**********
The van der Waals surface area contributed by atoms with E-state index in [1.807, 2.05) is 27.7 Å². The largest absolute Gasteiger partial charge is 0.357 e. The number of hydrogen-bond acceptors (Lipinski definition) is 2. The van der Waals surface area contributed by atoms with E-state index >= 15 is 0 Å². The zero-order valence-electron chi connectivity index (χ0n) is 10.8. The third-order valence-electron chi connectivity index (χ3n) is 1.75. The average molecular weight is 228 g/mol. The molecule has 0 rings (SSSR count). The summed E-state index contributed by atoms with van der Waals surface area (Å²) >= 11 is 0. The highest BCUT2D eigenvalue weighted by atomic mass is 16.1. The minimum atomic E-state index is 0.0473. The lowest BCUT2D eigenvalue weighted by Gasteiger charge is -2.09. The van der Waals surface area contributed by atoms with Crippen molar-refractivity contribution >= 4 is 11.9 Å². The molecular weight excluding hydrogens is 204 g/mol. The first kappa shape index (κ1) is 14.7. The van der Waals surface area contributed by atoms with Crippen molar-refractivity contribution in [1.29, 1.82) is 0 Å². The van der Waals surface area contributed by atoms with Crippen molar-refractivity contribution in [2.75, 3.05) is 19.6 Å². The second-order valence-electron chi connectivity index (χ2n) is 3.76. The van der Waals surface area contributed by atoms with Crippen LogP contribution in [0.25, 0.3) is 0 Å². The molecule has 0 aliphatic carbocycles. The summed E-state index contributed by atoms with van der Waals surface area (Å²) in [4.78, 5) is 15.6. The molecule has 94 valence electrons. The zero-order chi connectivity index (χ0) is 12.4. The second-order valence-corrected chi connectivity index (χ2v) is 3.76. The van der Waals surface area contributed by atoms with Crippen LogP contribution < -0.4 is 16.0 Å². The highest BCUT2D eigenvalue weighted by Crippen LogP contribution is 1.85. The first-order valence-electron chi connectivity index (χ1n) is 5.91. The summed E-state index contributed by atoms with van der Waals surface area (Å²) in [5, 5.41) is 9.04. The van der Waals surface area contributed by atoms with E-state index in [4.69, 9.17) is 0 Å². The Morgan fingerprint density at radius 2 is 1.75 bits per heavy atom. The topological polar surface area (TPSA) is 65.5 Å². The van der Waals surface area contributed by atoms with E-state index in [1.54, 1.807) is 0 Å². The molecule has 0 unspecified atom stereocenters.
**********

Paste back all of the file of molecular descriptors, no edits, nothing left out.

The van der Waals surface area contributed by atoms with E-state index in [1.807, 2.05) is 27.7 Å². The largest absolute Gasteiger partial charge is 0.357 e. The number of hydrogen-bond acceptors (Lipinski definition) is 2. The van der Waals surface area contributed by atoms with E-state index >= 15 is 0 Å². The zero-order valence-electron chi connectivity index (χ0n) is 10.8. The third-order valence-electron chi connectivity index (χ3n) is 1.75. The average molecular weight is 228 g/mol. The molecule has 0 rings (SSSR count). The summed E-state index contributed by atoms with van der Waals surface area (Å²) >= 11 is 0. The highest BCUT2D eigenvalue weighted by atomic mass is 16.1. The minimum atomic E-state index is 0.0473. The lowest BCUT2D eigenvalue weighted by Gasteiger charge is -2.09. The van der Waals surface area contributed by atoms with Crippen molar-refractivity contribution >= 4 is 11.9 Å². The molecular weight excluding hydrogens is 204 g/mol. The first kappa shape index (κ1) is 14.7. The van der Waals surface area contributed by atoms with Crippen molar-refractivity contribution in [1.29, 1.82) is 0 Å². The van der Waals surface area contributed by atoms with Crippen molar-refractivity contribution in [2.75, 3.05) is 19.6 Å². The second-order valence-electron chi connectivity index (χ2n) is 3.76. The van der Waals surface area contributed by atoms with Crippen LogP contribution in [0.25, 0.3) is 0 Å². The molecule has 0 aliphatic carbocycles. The summed E-state index contributed by atoms with van der Waals surface area (Å²) in [4.78, 5) is 15.6. The molecule has 94 valence electrons. The zero-order chi connectivity index (χ0) is 12.4. The second-order valence-corrected chi connectivity index (χ2v) is 3.76. The van der Waals surface area contributed by atoms with Crippen LogP contribution < -0.4 is 16.0 Å². The highest BCUT2D eigenvalue weighted by Crippen LogP contribution is 1.85. The first-order valence-electron chi connectivity index (χ1n) is 5.91. The summed E-state index contributed by atoms with van der Waals surface area (Å²) in [5, 5.41) is 9.04. The van der Waals surface area contributed by atoms with E-state index in [4.69, 9.17) is 0 Å². The Morgan fingerprint density at radius 2 is 1.75 bits per heavy atom. The topological polar surface area (TPSA) is 65.5 Å². The van der Waals surface area contributed by atoms with E-state index in [1.54, 1.807) is 0 Å². The molecule has 0 unspecified atom stereocenters.